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uhm... follow camera / camera orbiting an object

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uhm... follow camera / camera orbiting an object
« on: June 15, 2008, 05:44:59 »
Hi folks,

I just started 3D programming (think you heard that from others before...), I began with J3D and got good results and I am understanding the projection of a 3D space to the flat screen and so on...
After all that J3D I read about lwjgl an started exploring. So far so good. I really began to like lwjgl an the direct access to openGL.
But what I am trying to do (for DAYS now! ;)) is to rotate the "camera" (view) around an object to simulate a following camera view.
That means in game context, I have a player model in the middle of the screen and I can move around the "player model" with moving the mouse having a button pressed. Phew... didn't think it would take that much...
I fully understand the input system (and worked with java before).
My approach was to solve my "problem" with the gluLookAt. Works pretty fine unless I try to rotate.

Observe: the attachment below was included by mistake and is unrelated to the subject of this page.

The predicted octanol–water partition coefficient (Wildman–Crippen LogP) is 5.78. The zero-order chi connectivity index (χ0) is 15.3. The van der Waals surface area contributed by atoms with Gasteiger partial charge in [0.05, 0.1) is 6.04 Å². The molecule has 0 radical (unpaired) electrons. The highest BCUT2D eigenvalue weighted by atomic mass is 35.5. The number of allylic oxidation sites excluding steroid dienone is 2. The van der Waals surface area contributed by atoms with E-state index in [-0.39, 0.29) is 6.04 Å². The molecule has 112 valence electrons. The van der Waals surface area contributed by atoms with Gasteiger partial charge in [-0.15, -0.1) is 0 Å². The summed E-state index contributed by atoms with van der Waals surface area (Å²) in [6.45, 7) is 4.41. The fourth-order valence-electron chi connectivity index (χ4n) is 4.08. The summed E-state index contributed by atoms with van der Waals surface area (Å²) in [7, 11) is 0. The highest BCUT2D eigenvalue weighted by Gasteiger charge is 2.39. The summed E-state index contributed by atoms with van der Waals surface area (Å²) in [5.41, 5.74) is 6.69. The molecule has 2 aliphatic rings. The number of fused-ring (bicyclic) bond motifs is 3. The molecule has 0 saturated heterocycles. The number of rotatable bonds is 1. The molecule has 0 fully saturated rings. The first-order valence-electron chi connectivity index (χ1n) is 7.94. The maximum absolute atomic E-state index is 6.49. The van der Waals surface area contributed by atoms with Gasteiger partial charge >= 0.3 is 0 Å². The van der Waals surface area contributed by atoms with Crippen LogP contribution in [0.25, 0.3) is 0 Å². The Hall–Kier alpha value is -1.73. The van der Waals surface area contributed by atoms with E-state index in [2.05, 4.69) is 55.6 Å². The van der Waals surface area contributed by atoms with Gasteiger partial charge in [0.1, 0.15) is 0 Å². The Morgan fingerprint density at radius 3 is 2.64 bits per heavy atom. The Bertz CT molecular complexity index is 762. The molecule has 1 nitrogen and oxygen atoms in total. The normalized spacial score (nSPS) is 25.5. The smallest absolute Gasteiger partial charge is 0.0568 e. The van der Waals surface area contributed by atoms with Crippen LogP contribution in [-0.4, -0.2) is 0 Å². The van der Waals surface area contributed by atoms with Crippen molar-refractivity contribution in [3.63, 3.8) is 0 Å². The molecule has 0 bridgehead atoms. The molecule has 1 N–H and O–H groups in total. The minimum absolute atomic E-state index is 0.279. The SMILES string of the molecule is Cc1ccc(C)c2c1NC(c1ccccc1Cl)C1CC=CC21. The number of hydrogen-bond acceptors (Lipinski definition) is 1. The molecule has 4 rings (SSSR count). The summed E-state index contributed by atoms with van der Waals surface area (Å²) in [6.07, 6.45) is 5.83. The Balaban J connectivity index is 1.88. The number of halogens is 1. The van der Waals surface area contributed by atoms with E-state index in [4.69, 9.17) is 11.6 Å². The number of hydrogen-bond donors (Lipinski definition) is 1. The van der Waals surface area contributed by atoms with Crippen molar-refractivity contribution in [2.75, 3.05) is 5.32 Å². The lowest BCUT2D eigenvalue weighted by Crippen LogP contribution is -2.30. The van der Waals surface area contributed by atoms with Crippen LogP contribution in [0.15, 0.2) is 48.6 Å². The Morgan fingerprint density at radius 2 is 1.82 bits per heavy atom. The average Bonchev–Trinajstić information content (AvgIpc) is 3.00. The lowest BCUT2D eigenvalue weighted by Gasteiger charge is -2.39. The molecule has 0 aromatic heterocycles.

So here is what I am trying to do:
I have the "player position" in space as p.x, p.y, p.z and I have the "cam position" as cam.x, cam.y, cam.z

I've tried tenth of different approaches and workarounds to get the correct new camera position coordinates, if I rotate the "player",
 so I really don't know wich one to post.

Can anyone help me with this? Would very very much appreciate...



P.S: If my english is not that good, please forgive me... I am a german ;)


Re: uhm... follow camera / camera orbiting an object
« Reply #1 on: June 15, 2008, 06:54:23 »
Ah ja, here is what I got the best results from, but it doesen't really work like it should. If I try to rotate about the y-axis by just adjusting the x and z coords, the "camera" goes nearer the sourrounded object and finally hits it.